When you ask students at Juneau-Douglas High School to identify one of the school's smartest students, the name Caitlin Goettler, 15, comes up. A ninth-grader full of energy, Goettler is clear about her future plans - she wants to go to college and become a doctor specializing in sports medicine. When you ask her where she wants to go to school, her resolve is just as clear - she wants to go out of state.
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"There's not many opportunities here," she said.
Other Juneau students expressed similar opinions about wanting to leave the state to go to college.
Some leave. Others just don't pursue further education. According to a recently released study, Alaska has the lowest percentage in the country of young adults involved in post-secondary education. Only 28 percent of adults ages 18 to 24 in the state are attending or have attended any type of education after high school. Alaska ranks among the bottom three states for the percentage of ninth-graders who will finish high school in four years and then attend college.
The "Quality Counts 2007" study was funded by The Pew Center on the States and conducted by the Editorial Projects in Education Research Center, based in southern Maryland.
Sterling Lloyd, a research associate at the center, said the numbers include technical education, associates' degrees and community college.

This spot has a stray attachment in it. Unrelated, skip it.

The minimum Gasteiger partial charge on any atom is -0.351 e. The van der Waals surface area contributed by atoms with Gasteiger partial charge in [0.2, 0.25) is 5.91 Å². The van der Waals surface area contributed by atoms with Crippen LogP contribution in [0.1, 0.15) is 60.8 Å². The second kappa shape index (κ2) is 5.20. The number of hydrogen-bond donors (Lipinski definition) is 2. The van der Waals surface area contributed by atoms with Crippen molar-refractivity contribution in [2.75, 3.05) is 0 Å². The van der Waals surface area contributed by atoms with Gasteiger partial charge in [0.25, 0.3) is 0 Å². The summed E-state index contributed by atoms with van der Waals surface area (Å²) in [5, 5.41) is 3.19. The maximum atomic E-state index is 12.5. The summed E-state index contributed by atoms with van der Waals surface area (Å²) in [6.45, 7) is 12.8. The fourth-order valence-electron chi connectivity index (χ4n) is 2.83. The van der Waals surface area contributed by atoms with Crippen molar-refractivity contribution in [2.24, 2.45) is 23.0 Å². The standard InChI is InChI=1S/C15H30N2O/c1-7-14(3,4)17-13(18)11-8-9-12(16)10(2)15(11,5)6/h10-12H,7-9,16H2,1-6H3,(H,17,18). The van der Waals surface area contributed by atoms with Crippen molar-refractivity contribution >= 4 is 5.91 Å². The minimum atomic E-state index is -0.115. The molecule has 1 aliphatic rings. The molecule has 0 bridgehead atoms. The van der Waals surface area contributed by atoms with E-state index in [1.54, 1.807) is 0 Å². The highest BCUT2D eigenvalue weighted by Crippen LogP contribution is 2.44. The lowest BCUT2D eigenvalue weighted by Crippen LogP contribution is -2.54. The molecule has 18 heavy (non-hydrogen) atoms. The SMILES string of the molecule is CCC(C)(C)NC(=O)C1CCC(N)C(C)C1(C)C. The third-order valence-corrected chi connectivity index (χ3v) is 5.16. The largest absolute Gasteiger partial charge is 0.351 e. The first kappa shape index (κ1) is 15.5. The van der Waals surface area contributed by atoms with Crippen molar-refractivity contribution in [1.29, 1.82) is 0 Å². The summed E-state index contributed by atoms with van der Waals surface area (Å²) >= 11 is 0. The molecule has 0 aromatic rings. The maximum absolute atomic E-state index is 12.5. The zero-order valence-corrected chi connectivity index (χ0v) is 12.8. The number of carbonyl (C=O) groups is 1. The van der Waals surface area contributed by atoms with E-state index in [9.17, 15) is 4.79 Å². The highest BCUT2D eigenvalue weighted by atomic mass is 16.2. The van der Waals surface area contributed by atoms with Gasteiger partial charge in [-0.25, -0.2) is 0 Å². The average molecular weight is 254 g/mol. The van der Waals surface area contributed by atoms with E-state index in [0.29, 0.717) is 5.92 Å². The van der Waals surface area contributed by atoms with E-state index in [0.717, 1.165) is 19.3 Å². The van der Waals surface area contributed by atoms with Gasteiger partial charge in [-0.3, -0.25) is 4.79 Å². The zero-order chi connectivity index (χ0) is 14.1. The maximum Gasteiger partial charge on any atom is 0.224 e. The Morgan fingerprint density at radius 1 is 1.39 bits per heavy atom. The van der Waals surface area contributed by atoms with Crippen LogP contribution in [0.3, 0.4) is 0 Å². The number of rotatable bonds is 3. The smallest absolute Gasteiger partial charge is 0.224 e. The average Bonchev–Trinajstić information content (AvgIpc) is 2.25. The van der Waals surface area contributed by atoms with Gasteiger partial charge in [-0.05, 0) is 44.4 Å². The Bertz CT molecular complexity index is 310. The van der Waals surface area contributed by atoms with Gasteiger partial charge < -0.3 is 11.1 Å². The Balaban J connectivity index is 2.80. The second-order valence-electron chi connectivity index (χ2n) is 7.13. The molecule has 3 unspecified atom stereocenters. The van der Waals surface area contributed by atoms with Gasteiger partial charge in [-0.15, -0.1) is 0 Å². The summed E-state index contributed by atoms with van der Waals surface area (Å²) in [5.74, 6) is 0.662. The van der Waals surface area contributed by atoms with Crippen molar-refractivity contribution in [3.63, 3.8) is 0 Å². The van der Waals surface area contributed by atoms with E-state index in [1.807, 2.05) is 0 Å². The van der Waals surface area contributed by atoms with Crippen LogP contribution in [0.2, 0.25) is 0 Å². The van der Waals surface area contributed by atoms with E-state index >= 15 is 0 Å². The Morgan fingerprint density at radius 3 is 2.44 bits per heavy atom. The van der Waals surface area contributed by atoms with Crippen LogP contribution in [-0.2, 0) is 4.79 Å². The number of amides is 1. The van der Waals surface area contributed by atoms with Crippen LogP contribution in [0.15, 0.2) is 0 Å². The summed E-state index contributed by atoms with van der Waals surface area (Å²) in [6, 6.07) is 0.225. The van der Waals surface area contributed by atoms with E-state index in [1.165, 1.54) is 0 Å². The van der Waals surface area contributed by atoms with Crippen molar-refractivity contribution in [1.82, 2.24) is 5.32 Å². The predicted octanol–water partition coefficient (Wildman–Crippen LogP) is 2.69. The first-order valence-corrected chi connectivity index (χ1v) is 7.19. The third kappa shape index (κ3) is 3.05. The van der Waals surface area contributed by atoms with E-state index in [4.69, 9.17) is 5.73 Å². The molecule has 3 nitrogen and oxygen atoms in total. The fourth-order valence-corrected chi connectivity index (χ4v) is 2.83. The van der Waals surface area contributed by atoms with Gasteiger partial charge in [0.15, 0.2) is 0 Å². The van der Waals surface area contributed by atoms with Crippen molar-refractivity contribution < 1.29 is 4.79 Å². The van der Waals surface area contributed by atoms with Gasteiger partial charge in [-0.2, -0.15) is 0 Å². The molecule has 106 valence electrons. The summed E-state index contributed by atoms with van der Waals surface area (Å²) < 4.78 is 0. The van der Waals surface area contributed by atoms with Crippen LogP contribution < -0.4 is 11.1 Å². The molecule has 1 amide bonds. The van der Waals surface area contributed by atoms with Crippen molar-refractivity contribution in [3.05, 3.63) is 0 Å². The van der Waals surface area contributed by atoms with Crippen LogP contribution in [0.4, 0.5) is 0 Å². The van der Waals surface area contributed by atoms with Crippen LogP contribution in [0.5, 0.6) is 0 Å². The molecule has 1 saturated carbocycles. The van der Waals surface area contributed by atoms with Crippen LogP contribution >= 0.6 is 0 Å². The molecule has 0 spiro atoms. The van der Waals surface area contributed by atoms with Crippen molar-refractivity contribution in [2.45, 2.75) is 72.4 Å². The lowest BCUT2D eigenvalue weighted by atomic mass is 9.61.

"Generally, the post-secondary rates are directly related to a states ability to compete economically," Lloyd said.
The study used a variety of methods to collect data, including issuing surveys to the head education official in each state and analyzing census data.
The numbers are confusing to some in-state educators. According to Dale Staley, assistant principal for JDHS, more than 50 percent of JDHS graduates go on to college. With the possible exception of some rural schools, this is the same number more or less across the state. Staley agreed that one explanation for the disparity in the numbers could be that a large portion of Alaska high school students are leaving the state to go to college. Another reason could be the 63 percent graduation rate in the state, which is almost 10 percent lower that the national average, according to the study.
Katrina Starbard, 15, a ninth-grader at JDHS, said she wants to be an accountant. She wants to go to school in Michigan. Her 11th-grade friend, Mandee Collins, 17, also wants leave the state for school.
"There's a lot better programs outside of Alaska," she said.
Kate Ripley, spokesperson for the University of Alaska, said the study does ring true, "In Alaska we have a very low percent of people going to college."
According to Ripley, roughly half of Alaska high school graduates who go to college leave the state. This is despite efforts to lure high-performing in-state students into the UA system with generous scholarships, and money requested to help students who struggle academically.
The average cost of an education at UA, $10,424, is still low when compared to other states. But students seem to want a mix of what living in Alaska often brings - small-town living and the opportunity to experience natural beauty - with greater economic possibilities.
"I don't want to be in Alaska, there's just more opportunities other places," said JDHS freshman Shawnee Good, 14.
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